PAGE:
That he is not able to become a real man is reinforced by playing on sexist tropes. He is not a man because he cannot control his emotions; he is not masculine and stoic but feminine and temperamental. His fatness also denies his manliness and equates him with the feminine (see e.g. https://everydayfeminism.com/2013/10/fat-men-feminist-issue/) and while you avoid the idea of castration through fatness, the association with the feminine comes out particularly clearly in the gratuitous descriptions of his soft flesh, the way it forms “flaps” and a “cleft”.

  69. That Guy says

    H.E. Pennypacker attempted his best frown. His matted monobrow formed a frightening sine wave, his oversize cheeks dangling from his face like ox’s testicles. He just couldn’t get it! Why was he persisting in this nonsense? What point was he trying to make? He’d puzzled, and scratched his oily scalp, he’d pinched the bridge of his nose and rested one of his chins on a lumpen fist. He’d contemplated pacing, but it seemed a disproportionate effort for an essentially symbolic gesture.

    He’d masturbated twice, to try and clear his mind, but the processing power he’d freed from carnal urges wasn’t helping to solve this puzzle.

    Obviously these screeds were an assault on his impeccable character, and obviously since he was always right, (Mommy’s smart boy was never wrong) the only conclusion was that the persistent fantasies he was reading were wrong somehow.

    He reflected on his many virtues- his feminist credentials chief amongst them. A red flush crept up his neck area. Still, those ungrateful cunts wouldn’t entertain a relationship with him, even though he was so respectful- Then it clicked!

    Not his spine, it’d clicked a long time ago under his gargantuan bulk. the clicking days of most of his bones were long behind him, a combination of early onset arthritis and gout had seen to that.

    No, his brain clicked- clearly, these comments were a criticism of magnanimous feminism! Ergo, hence, therefore! These attacks on him, were an attack on women!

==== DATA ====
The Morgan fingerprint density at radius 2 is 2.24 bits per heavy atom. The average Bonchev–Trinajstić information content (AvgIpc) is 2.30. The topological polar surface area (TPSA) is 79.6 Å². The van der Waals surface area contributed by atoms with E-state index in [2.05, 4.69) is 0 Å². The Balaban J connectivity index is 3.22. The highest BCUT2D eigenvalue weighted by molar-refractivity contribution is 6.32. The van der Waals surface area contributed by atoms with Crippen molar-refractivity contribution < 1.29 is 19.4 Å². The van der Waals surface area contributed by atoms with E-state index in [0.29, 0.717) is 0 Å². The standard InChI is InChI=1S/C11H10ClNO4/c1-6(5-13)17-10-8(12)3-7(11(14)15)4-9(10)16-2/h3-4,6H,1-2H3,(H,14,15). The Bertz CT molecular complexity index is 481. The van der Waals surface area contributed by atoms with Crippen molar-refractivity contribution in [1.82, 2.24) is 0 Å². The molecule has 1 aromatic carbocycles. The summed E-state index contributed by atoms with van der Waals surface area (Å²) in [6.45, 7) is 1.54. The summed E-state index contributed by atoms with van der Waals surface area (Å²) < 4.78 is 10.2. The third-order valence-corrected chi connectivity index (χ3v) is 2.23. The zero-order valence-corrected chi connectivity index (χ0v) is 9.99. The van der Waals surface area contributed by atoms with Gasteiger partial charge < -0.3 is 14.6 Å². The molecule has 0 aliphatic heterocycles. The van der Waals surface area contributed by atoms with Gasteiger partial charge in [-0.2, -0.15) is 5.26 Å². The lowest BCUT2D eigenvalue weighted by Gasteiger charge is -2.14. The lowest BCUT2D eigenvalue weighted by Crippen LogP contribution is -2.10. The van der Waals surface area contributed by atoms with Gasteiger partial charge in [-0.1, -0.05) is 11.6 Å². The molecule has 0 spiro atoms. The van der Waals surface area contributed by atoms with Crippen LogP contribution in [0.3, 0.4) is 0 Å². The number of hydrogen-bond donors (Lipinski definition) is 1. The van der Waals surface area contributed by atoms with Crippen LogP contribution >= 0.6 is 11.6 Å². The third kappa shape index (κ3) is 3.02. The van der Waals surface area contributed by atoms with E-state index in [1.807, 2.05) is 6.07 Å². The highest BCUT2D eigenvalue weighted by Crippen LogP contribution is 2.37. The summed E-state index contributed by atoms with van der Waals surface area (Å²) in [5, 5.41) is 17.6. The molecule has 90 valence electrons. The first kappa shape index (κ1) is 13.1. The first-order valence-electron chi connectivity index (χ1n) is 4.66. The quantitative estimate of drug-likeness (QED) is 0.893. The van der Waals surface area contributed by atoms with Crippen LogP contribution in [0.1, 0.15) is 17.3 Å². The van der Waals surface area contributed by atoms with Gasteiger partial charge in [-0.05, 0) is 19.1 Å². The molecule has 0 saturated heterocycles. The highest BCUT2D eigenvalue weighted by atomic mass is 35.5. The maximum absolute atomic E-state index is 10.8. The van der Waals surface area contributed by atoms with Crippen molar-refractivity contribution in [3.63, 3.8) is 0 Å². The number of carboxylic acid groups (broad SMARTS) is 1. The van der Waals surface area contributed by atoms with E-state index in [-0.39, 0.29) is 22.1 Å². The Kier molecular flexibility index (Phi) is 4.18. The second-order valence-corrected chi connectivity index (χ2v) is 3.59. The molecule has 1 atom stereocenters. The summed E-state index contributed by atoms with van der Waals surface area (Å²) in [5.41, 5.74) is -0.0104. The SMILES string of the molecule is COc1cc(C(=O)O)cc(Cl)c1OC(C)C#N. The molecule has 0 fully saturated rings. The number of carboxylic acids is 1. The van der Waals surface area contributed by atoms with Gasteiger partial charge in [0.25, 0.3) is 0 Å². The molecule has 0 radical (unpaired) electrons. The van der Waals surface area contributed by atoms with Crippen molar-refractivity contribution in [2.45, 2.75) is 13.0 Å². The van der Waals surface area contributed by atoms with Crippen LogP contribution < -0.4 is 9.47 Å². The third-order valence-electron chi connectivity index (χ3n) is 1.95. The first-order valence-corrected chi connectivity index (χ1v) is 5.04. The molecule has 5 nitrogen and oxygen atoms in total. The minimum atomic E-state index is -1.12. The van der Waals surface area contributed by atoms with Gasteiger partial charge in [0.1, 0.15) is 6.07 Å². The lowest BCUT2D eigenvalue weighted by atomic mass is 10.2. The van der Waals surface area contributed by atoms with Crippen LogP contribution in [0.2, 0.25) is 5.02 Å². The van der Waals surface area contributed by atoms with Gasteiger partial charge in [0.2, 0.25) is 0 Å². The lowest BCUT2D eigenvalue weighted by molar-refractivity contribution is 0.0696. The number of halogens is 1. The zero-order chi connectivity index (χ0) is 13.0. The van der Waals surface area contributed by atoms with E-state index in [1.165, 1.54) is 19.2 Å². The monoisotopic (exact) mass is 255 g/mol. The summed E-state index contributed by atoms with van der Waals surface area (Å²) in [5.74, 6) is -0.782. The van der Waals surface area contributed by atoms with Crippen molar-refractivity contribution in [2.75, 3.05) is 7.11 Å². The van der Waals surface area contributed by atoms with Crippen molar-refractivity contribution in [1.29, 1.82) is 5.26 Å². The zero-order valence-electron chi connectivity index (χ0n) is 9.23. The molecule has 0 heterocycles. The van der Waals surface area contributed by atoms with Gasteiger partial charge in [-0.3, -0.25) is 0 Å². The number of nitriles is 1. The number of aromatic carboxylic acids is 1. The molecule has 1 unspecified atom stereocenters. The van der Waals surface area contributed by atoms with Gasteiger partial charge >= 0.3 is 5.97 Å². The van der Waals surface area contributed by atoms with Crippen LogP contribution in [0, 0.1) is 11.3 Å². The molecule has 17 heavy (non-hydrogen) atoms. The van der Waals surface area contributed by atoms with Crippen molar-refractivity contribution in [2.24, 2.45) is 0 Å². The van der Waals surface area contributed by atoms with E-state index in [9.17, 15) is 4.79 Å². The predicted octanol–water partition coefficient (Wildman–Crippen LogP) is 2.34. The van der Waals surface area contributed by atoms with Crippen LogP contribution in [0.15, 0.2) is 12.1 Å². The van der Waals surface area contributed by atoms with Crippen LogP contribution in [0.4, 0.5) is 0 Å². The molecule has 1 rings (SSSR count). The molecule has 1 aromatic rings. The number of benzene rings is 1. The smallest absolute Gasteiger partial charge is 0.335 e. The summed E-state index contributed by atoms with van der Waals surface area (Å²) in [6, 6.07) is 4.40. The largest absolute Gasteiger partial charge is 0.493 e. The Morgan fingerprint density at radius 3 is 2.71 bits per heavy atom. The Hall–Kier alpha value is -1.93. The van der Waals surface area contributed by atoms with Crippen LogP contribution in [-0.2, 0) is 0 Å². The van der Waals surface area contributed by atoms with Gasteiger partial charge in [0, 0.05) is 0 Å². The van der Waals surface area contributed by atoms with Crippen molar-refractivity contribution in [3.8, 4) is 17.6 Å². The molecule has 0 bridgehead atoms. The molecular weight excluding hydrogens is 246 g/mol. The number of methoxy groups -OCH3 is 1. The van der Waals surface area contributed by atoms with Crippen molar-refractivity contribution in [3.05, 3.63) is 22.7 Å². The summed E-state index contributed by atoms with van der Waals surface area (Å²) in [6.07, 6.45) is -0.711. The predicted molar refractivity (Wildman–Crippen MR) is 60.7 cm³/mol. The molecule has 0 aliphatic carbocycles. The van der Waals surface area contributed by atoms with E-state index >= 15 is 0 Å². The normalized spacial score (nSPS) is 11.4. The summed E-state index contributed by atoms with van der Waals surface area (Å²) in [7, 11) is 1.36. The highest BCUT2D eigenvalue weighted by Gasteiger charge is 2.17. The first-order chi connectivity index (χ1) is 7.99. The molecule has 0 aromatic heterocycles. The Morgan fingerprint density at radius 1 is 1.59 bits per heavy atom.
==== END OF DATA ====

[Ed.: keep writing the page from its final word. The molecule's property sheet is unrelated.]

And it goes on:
It all made perfect sense- and in hindsight, was so obvious- only a raging misogynist could possibly disagree, or do whatever was being done, to him. H.E. Pennypacker chuckled, setting in motion a series of longitudinal waves down his meat-slinky of a body.

    “Checkmate Motherfucker” he rumbled to himself before setting to work.

    Some time later, his pudgy finger jabbed his mouse, the cursor on his screen depressing the ‘submit’ button. It was done- He’d wheeled out his most intelligent-sounding language, and trawled notes from a half-completed correspondence sociology course and tied the whole thing together, conflating himself with womankind as a whole.

    It was hard- he’d had to call Mom up for a sponge-bath to clean away his thinking-sweats- but he was committed. He’d only been momentarily distracted by the arousing thought of himself as a woman, (A woman, who’d be grateful to receive the affections of an educated, nice guy like himself) and resolved to tug himself to climax after posting.

    Surely, surely, that’d put an end to this meta commentary, he thought- the absurdity responding to a critique of a facile creative writing exercise pretending to be mockery of a person who doesn’t want to have a serious discussion would be enough to collapse the universe. That random internet commenter couldn’t be that side of insane, surely?